Note the naive test performance is worse, despite its far better training performance. This is over-fit due to the nested model bias of using the same data to build the treatment plan and model without any cross-frame mitigations.
Some vreat
data treatments are “y-aware” (use distribution relations between
independent variables and the dependent variable).
The purpose of vtreat
library is to reliably prepare data for
supervised machine learning. We try to leave as much as possible to the
machine learning algorithms themselves, but cover most of the truly
necessary typically ignored precautions. The library is designed to
produce a DataFrame
that is entirely numeric and takes common
precautions to guard against the following real world data issues:
Categorical variables with very many levels.
We re-encode such variables as a family of indicator or dummy
variables for common levels plus an additional impact
code
(also called “effects coded”). This allows principled use (including
smoothing) of huge categorical variables (like zip-codes) when
building models. This is critical for some libraries (such as
randomForest
, which has hard limits on the number of allowed
levels).
Rare categorical levels.
Levels that do not occur often during training tend not to have reliable effect estimates and contribute to over-fit.
Novel categorical levels.
A common problem in deploying a classifier to production is: new levels (levels not seen during training) encountered during model application. We deal with this by encoding categorical variables in a possibly redundant manner: reserving a dummy variable for all levels (not the more common all but a reference level scheme). This is in fact the correct representation for regularized modeling techniques and lets us code novel levels as all dummies simultaneously zero (which is a reasonable thing to try). This encoding while limited is cheaper than the fully Bayesian solution of computing a weighted sum over previously seen levels during model application.
Missing/invalid values NA, NaN, +-Inf.
Variables with these issues are re-coded as two columns. The first
column is clean copy of the variable (with missing/invalid values
replaced with either zero or the grand mean, depending on the user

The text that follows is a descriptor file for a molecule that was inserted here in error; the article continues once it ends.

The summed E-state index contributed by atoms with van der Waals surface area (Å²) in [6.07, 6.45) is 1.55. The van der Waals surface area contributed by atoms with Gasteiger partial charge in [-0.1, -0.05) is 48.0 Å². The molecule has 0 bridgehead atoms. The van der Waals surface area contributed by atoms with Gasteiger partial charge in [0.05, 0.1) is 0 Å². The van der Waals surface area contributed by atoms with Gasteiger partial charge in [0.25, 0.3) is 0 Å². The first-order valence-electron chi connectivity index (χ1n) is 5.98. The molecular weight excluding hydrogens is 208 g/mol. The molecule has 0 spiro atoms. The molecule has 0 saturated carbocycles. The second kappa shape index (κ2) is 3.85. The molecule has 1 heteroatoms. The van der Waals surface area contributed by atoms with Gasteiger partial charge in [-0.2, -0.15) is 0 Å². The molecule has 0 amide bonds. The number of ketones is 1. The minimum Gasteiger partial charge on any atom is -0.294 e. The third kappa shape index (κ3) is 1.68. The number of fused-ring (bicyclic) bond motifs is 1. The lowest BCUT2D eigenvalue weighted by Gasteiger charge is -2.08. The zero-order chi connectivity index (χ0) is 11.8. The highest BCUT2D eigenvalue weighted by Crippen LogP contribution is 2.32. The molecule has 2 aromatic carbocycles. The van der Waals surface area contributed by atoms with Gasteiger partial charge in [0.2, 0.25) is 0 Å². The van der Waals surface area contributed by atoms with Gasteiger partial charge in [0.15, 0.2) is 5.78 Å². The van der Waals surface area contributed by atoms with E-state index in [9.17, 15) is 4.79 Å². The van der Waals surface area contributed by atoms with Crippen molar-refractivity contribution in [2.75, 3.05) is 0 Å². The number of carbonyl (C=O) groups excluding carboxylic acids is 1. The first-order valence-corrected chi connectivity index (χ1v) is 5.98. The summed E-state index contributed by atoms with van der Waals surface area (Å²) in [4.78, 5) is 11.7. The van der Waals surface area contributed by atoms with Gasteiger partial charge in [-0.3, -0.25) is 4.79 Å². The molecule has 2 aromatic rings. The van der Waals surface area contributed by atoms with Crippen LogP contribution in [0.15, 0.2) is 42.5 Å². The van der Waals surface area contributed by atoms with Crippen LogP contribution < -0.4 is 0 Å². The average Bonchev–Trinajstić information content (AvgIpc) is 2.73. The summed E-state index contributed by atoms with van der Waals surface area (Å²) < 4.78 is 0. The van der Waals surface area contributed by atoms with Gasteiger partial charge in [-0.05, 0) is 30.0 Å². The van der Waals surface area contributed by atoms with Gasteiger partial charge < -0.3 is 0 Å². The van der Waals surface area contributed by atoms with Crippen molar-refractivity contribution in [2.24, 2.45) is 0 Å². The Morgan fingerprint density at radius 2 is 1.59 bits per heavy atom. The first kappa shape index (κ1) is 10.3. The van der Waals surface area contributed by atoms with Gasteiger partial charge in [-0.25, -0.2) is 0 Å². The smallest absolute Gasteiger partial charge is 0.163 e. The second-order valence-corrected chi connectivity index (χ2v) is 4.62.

chose of the scale
parameter). The second column is a dummy or
indicator that marks if the replacement has been performed. This is
simpler than imputation of missing values, and allows the downstream
model to attempt to use missingness as a useful signal (which it
often is in industrial data).
The above are all awful things that often lurk in real world data.
Automating mitigation steps ensures they are easy enough that you actually
perform them and leaves the analyst time to look for additional data
issues. For example this allowed us to essentially automate a number of
the steps taught in chapters 4 and 6 of Practical Data Science with R
(Zumel, Mount; Manning 2014) into a
very short
worksheet (though we
think for understanding it is essential to work all the steps by hand
as we did in the book). The 2nd edition of Practical Data Science with R covers
using vtreat
in R
in chapter 8 "Advanced Data Preparation."
The idea is: DataFrame
s prepared with the
vtreat
library are somewhat safe to train on as some precaution has
been taken against all of the above issues. Also of interest are the
vtreat
variable significances (help in initial variable pruning, a
necessity when there are a large number of columns) and
vtreat::prepare(scale=TRUE)
which re-encodes all variables into
effect units making them suitable for y-aware dimension reduction
(variable clustering, or principal component analysis) and for geometry
sensitive machine learning techniques (k-means, knn, linear SVM, and
more). You may want to do more than the vtreat
library does (such as
Bayesian imputation, variable clustering, and more) but you certainly do
not want to do less.
Some of our related articles (which should make clear some of our motivations, and design decisions):
vtreat
technical paper.A directory of worked examples can be found here.
We intend to add better Python documentation and a certification suite going forward.
To install, please run:
# To install:
pip install vtreat
Some notes on controlling vtreat
cross-validation can be found here.
.fit_transform()
expects the first argument to be a pandas.DataFrame
with trivial row-indexing and scalar column names, (i.e. .reset_index(inplace=True, drop=True)
) and the second to be a vector-like object with a len()
equal to the number of rows of the first argument. We are working on supporting column types other than string and numeric at this time.